Feb 29,2024

Biodegradable plastics are also banned in the EU

Biodegradable plastics are now also banned in the European Union as part of the global campaign to ban plastics.

  Against the backdrop of the global plastic ban, it was originally envisioned by companies to replace disposable plastics with biodegradable plastics. Plant fiber (pulp) molded products, which can be completely naturally degraded, seem to have a very small share in front of the vociferous biodegradable plastics.

  However, the degradation of degradable plastics is conditional. Degradable plastics first need to be recycled and then composted in order to fully degrade. However, only what is valuable can be recycled effectively. Generally degradable plastics will become brittle after 6 months and lose their value for re-use, which means they have no recycling value. If it cannot be recycled for composting, degradable plastics cannot degrade naturally.

  Due to the characteristics of biodegradable plastics can not be completely natural degradation, in fact, become one of the culprits of white pollution. July 3 onwards, biodegradable plastics in the European Union has also been banned.

  Plant fiber (pulp) molded products are truly naturally degradable and environmentally friendly, and are currently the only viable alternative to some plastic products. For example, in the field of pulp molded tableware packaging, pulp molded industrial packaging is a good substitute for many plastic products.


The Italian newspaper "Chinatown" reports: From July 3, EU member states will have to say goodbye to the use of single-use and oxo-degradable plastics, and will only be allowed to use recyclable plastics, which the European Commission has ruled cannot be put on the EU market, as the Commission believes that plastics are harmful to marine life, biodiversity, and our health, and that reducing the use of single-use plastics will help to protect the health of both people and the planet. health of people and the planet. This policy may greatly affect the lives and work of our Chinese and street friends.

  Let's take a look at the items that will gradually be replaced by sustainable alternatives after July 3: for example, balloons, caps on bottles up to 3 liters, polystyrene foam cups, disposable cutlery, straws, plates, and only reusable products are allowed to be used at parties.


The food packaging industry will also be forced to revamp, with food packaging no longer using oxo-degradable plastics, but only paper (which is even better with pulp-molded products).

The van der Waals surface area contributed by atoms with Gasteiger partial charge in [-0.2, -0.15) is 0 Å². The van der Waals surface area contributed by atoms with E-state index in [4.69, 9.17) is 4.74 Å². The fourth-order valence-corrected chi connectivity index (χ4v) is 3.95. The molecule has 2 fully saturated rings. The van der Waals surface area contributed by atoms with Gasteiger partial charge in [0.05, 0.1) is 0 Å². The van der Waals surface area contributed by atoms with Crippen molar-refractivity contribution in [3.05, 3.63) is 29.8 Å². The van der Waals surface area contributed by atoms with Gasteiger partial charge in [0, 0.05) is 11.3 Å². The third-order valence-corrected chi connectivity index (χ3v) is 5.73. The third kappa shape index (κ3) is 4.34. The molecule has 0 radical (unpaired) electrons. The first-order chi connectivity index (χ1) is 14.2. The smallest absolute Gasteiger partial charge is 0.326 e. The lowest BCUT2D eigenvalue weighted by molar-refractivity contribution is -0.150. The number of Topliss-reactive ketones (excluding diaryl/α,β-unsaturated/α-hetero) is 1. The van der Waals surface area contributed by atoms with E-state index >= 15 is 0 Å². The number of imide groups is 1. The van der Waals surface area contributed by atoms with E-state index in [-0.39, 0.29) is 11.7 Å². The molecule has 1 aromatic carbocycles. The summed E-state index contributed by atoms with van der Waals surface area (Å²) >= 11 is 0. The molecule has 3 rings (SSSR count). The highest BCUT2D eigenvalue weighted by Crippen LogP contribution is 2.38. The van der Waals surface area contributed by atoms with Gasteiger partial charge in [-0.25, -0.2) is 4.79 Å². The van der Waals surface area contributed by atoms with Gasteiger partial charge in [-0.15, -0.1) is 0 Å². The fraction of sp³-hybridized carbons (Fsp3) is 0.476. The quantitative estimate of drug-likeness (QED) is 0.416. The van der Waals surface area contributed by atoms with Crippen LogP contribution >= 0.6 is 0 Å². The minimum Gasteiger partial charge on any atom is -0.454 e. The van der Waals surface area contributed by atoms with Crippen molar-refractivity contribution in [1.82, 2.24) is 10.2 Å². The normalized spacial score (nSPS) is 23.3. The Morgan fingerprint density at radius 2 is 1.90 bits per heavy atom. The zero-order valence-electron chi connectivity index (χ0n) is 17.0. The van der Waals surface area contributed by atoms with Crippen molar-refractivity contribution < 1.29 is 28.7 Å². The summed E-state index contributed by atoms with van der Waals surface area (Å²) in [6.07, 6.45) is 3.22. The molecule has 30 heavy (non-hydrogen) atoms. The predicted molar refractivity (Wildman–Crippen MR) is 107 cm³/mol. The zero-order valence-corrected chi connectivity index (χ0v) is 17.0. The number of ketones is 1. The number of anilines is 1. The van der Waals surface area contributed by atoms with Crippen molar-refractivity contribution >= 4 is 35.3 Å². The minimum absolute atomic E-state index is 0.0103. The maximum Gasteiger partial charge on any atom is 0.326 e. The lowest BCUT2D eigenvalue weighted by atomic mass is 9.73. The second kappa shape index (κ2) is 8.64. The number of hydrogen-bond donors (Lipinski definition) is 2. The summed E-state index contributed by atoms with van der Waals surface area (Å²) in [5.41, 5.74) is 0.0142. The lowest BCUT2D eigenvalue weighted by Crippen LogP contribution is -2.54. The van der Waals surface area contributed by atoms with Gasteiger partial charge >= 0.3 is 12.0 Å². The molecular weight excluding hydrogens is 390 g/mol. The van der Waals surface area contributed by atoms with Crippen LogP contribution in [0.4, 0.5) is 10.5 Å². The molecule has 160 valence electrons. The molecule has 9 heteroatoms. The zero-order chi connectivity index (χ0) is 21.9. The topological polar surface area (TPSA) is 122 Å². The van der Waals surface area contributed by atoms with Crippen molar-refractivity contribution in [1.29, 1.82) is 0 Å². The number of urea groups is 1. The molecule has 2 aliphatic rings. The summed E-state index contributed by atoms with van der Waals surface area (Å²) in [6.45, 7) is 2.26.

Then there are sanitary napkins, tampons, wipes, bags, and swabs. Cigarette filters will also change, and plastic tools will be banned from the fishing industry (according to Greenpeace, 640,000 tons of plastic from fishing nets and tools are discarded in the ocean every year, and in fact they're the ones responsible for destroying the oceans.) These products will be controlled by different measures, such as reducing their consumption, and producers paying a "pollution fee".

  Of course, such a measure has caused criticism and controversy in many countries, as it will also hit 160,000 jobs in the plastics industry and the entire plastics industry in Italy. In the last few hours, Roberto Cingolani, the Minister for Ecological Transformation, has attacked the European Union's strange definition of a ban on plastics, which allows you to use only recyclable plastics, not biodegradable plastics, while our country, which is a leader in biodegradable plastics, can't use them because of a ridiculous directive that says it's not allowed. We are leading the way in biodegradable plastics, but we can't use them because of a ridiculous directive that says "only recyclable plastics can be used".

  This may also affect the export of Chinese commodities, and in the future, the export of plastic products to the EU countries may be subject to restrictions and material requirements. The European Union does pay more attention to the protection of the environment, which is why there are so many famous beaches, beautiful clear sea, lush forests. I don't know if you have noticed, for example, McDonald's fast food, has quietly replaced plastic straws and cup lids with paper lids and paper straws, perhaps in the initial implementation of the measures will be a bit unaccustomed to, but gradually will be accepted as the norm.